How and Why Businesses Are Adopting Augmented Reality and Virtual Reality

At the 2018 Consumer Electronics show, robots, voice assistants, connected cars, and even connected cities created buzz. Augmented reality and virtual reality – not so much, with the exception of augmented reality applications in the automotive industry.

But proponents of augmented reality (AR) and virtual reality (VR) should take heart: the real action with AR and VR isn’t happening with consumer products, anyway. The compelling stories about AR and VR are happening on the enterprise side.

Throughout 2017, companies such as Audi, Ford, IKEA, Sephora, and Walmart shared examples of how they’re using AR and VR to run their businesses more effectively. For example:

  • Augmented reality simplifies the purchase decision for IKEA customers: IKEA released Place, an app that makes it possible for shoppers to see how IKEA furniture might look in their living spaces.

With augmented reality, users overlay simpler forms of content on to their physical spaces, usually by using their mobile phones. Niantic’s Pokémon GO and forthcoming Harry Potter games are examples. With Place, users overlay 3D models of furniture into their physical spaces to test for fit, which takes reduces the risk of buying a sofa or bookshelf before carting it home. Continue reading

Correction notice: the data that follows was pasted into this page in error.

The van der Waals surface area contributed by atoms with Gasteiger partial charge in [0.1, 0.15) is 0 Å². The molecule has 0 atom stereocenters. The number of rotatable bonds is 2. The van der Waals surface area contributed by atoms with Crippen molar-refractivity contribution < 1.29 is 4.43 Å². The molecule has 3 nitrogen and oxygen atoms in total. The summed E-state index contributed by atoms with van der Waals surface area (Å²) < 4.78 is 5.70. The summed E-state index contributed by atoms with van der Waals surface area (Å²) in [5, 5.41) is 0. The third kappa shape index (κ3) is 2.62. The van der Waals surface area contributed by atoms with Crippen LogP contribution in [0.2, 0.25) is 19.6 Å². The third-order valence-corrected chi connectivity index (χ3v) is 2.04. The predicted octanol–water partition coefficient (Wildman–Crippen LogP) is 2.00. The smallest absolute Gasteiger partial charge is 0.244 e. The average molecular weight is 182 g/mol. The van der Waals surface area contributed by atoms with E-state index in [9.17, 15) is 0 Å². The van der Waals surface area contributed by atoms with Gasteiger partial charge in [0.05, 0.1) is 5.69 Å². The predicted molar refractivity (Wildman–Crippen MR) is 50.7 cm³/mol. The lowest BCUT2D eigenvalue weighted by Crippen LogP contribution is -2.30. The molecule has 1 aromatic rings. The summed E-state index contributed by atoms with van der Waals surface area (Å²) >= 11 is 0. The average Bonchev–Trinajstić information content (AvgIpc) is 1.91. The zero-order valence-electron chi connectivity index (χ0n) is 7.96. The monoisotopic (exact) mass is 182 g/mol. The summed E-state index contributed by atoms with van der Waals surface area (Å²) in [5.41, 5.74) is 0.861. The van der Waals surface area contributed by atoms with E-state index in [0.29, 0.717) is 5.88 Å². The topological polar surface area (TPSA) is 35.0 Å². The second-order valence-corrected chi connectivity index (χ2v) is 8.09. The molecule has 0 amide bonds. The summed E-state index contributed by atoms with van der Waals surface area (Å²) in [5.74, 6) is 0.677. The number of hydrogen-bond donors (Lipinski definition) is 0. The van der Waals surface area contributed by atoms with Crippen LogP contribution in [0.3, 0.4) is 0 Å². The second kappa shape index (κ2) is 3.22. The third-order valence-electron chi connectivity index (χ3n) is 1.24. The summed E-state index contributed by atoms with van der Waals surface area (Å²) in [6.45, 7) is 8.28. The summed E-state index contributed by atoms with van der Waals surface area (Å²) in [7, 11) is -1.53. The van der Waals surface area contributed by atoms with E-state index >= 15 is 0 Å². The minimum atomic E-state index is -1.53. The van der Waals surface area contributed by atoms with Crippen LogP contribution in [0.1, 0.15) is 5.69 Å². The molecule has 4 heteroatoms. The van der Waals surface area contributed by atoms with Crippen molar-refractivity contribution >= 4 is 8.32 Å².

Auto shopping in 3-D

Razorfish operations in Germany, known as Neue Digitale/Razorfish, have launched the first real-time 3-D configurator for Microsoft Surface — which makes it possible for multiple customers to design their own Audi A4 automobile together.  Consumers can collaborate to design their own car, including adjusting the paint finish and selecting packaging components.  The final configuration is projected on to a high-definition display.

This an experience best seen, not explained — so have fun with the video above.

Razorfish (my employer) and our global network have been employing touch-based environments in industries such as retail and automotive for quite some time.  We strive to show how the art of branding is about building great consumer experiences, not plastering one-way messages.  Check out the Razorfish Emerging Experiences blog for more examples including the Razorfashion application.